"The New York Times" first reported that Iraq has sought unsuccessfully over the last 14 months to buy thousands of special aluminum tubes that could be used to build centrifuges to make nuclear-weapons-grade uranium.
Then, on 6 September, Hans Blix, the head of the UN's Iraqi weapons-inspections team, said satellite photos of Iraq show conspicuous construction at sites the UN team visited in the 1990s to search for weapons. Blix also said Iraq has not been reporting to the UN its "dual-use" imports, goods that can be used for both peaceful and military programs.
And yesterday, the International Institute of Strategic Studies, an independent London-based think tank, released a report saying that although Iraq's weapons-of-mass-destruction programs have weakened since 1991, Baghdad could still build a nuclear warhead quickly if it acquired enriched uranium with foreign assistance.
Finally, on 8 September, Vice President Cheney mentioned something that administration officials have not spoken of for a long time, a possible link between Saddam and Al-Qaeda. Cheney recalled what he termed "credible but unconfirmed" reports that Mohamed Atta, the suspected ringleader of the 11 September attacks, met with an Iraqi intelligence officer in Prague in the spring of 2001.
All of this has fueled speculation that Bush may drop a bombshell of fresh revelations in his address to the UN, much as Adlai Stevenson did in 1962 when the U.S. ambassador to the UN unveiled reconnaissance photos of Russian nuclear missiles in Cuba. Those photos helped change skeptical world opinion about whether Moscow had, in fact, deployed the missiles to Cuba to target Washington.
Some analysts, such as Tanter of the Washington Institute, say they don't expect any dramatic new information from Bush on Thursday.
Kenneth Allard isn't sure, either. But the former U.S. Army colonel, now an analyst at Washington's Center for Strategic and International Studies, told RFE/RL that if he could advise Bush, he would urge him to reveal vital, clear intelligence that could sway international opinion. "I think it almost has got to be placed in very, very stark terms: photographic [evidence], if possible, [or] other means potentially. There is nothing that can convince the world as readily as that kind of hard-core evidence that is not susceptible to being misinterpreted," Allard said.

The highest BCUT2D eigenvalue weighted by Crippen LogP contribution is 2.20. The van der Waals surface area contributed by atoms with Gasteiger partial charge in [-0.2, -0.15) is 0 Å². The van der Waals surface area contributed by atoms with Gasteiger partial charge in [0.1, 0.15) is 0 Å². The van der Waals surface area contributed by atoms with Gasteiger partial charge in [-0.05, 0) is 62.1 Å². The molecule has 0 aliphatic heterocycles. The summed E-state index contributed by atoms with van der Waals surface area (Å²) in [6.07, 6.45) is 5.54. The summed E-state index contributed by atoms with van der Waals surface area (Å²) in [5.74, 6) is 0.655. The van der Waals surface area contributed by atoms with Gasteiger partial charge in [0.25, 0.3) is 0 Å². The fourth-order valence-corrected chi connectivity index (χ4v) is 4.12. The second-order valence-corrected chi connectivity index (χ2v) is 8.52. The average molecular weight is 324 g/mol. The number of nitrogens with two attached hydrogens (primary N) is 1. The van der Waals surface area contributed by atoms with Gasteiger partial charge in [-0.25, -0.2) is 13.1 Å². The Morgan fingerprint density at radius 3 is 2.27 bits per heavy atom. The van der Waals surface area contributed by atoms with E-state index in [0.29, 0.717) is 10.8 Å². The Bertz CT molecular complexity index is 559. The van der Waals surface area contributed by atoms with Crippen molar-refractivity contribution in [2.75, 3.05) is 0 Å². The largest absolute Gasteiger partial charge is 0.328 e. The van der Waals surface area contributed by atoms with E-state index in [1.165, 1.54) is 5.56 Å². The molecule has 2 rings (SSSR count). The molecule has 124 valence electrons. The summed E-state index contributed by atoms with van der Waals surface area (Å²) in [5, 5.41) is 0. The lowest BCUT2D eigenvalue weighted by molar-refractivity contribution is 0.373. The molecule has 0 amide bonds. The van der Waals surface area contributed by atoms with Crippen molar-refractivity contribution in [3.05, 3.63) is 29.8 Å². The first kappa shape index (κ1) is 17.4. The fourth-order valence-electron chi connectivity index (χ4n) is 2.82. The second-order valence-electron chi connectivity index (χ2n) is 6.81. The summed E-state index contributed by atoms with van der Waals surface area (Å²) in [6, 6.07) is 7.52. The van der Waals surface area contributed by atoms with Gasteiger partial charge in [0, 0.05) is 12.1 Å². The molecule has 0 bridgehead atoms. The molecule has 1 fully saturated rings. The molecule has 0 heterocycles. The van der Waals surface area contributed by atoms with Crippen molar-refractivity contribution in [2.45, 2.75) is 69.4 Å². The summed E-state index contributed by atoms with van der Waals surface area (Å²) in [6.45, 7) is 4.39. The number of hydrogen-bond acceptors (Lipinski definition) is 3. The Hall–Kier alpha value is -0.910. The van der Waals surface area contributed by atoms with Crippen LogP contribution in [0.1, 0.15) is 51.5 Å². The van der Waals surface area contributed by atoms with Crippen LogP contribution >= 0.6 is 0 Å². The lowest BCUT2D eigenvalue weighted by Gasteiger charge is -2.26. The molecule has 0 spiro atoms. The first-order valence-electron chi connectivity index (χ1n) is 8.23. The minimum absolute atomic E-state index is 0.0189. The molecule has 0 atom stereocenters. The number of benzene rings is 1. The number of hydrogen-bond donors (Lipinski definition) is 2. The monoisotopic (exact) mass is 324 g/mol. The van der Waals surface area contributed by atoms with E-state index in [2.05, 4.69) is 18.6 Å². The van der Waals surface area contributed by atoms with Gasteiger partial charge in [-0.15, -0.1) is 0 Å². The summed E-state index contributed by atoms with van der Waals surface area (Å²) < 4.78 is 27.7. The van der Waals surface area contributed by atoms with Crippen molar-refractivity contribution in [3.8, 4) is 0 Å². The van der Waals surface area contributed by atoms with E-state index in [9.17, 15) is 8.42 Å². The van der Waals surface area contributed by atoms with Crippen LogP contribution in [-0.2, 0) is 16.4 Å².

Allard also said that in order to drive his point home to skeptics, Bush should emphasize the danger that an Iraq armed with nuclear weapons poses to security in the Persian Gulf, the chief source of the world's oil. "This is a man who had invaded Kuwait, who had every possibility of going on to invade Saudi Arabia, as well. So I would say it is the point to be made and made explicitly, particularly to the people in the leadership positions in Europe and in Asia, whose economies are absolutely dependent on Persian Gulf oil, that the prospect of a nuclear-armed Saddam is simply not one that they can afford, either," Allard said.
UN weapons inspectors left Baghdad in December 1998, just prior to U.S. and British air strikes to punish Saddam for blocking inspections. Iraq has refused to allow them back in since.
Still, analysts say that while Bush is likely to call for their immediate return, it will not be the emphasis of his speech, since the return of UN inspectors opens the door to possible concessions to Saddam, something Washington, with its official policy of "regime change" in Baghdad, wants to avoid at all costs.
Tanter said Bush's emphasis, instead, will be on disarmament. "If I were writing his speech," Tanter said, "the headline I'd like to see the next day is, 'Bush Calls For Disarming Iraq,' not for the inspectors' return."